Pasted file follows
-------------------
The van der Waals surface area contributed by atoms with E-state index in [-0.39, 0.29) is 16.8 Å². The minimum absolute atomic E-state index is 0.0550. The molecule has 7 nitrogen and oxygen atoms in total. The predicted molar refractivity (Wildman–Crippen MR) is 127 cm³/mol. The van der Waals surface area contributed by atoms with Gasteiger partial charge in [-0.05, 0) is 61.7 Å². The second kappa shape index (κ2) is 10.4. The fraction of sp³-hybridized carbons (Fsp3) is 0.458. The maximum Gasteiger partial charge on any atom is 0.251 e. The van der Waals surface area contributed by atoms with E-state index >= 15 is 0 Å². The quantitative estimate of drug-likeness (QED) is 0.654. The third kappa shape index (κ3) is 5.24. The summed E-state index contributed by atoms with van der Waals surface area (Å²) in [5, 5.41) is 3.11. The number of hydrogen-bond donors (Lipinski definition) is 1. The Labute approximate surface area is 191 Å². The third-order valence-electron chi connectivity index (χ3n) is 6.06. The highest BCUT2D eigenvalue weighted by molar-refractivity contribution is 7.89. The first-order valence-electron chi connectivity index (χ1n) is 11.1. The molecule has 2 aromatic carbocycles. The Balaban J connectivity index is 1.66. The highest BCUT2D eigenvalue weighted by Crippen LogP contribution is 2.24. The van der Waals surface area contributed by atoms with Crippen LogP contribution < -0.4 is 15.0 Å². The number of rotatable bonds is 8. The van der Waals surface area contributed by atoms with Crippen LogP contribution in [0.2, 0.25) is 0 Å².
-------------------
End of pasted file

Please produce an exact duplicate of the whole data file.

The van der Waals surface area contributed by atoms with E-state index in [-0.39, 0.29) is 16.8 Å². The minimum absolute atomic E-state index is 0.0550. The molecule has 7 nitrogen and oxygen atoms in total. The predicted molar refractivity (Wildman–Crippen MR) is 127 cm³/mol. The van der Waals surface area contributed by atoms with Gasteiger partial charge in [-0.05, 0) is 61.7 Å². The second kappa shape index (κ2) is 10.4. The fraction of sp³-hybridized carbons (Fsp3) is 0.458. The maximum Gasteiger partial charge on any atom is 0.251 e. The van der Waals surface area contributed by atoms with E-state index >= 15 is 0 Å². The quantitative estimate of drug-likeness (QED) is 0.654. The third kappa shape index (κ3) is 5.24. The summed E-state index contributed by atoms with van der Waals surface area (Å²) in [5, 5.41) is 3.11. The number of hydrogen-bond donors (Lipinski definition) is 1. The Labute approximate surface area is 191 Å². The third-order valence-electron chi connectivity index (χ3n) is 6.06. The highest BCUT2D eigenvalue weighted by molar-refractivity contribution is 7.89. The first-order valence-electron chi connectivity index (χ1n) is 11.1. The molecule has 2 aromatic carbocycles. The Balaban J connectivity index is 1.66. The highest BCUT2D eigenvalue weighted by Crippen LogP contribution is 2.24. The van der Waals surface area contributed by atoms with Crippen LogP contribution < -0.4 is 15.0 Å². The number of rotatable bonds is 8. The van der Waals surface area contributed by atoms with Crippen LogP contribution in [0.2, 0.25) is 0 Å².